1620s, "one who follows reason and not authority in thought or speculation," especially "physician whose treatment is based on reasoning," from rational + -ist. In theology/philosophy, "one who applies rational criticism to the claims of supernatural authority or revelation," 1640s. This sense shades into that of "one who believes that human reason, properly employed, renders religion superfluous." Related: Rationalistic; rationalism (1800 in medicine; 1827 in theology, "adherence to the supremacy of reason in matters of belief or conduct;" by 1876 in general use).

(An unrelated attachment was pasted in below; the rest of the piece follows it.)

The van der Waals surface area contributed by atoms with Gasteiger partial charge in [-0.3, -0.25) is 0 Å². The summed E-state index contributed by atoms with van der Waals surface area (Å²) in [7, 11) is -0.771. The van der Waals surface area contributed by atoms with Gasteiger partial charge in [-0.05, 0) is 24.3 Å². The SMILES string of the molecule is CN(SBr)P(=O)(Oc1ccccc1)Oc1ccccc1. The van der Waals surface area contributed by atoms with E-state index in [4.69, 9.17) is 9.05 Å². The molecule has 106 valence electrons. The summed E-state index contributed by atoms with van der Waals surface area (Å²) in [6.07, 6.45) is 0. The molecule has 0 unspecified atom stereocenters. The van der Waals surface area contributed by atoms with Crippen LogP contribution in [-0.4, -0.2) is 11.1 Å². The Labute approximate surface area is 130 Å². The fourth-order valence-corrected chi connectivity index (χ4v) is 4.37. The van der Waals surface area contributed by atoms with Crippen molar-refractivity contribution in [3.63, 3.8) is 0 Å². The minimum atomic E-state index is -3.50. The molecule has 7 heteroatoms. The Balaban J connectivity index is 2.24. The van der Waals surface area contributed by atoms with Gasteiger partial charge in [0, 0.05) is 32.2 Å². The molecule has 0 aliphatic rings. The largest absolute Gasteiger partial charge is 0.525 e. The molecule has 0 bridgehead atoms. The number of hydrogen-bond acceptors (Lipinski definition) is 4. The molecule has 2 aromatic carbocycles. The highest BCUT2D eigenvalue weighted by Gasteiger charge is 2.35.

updated on April 29, 2021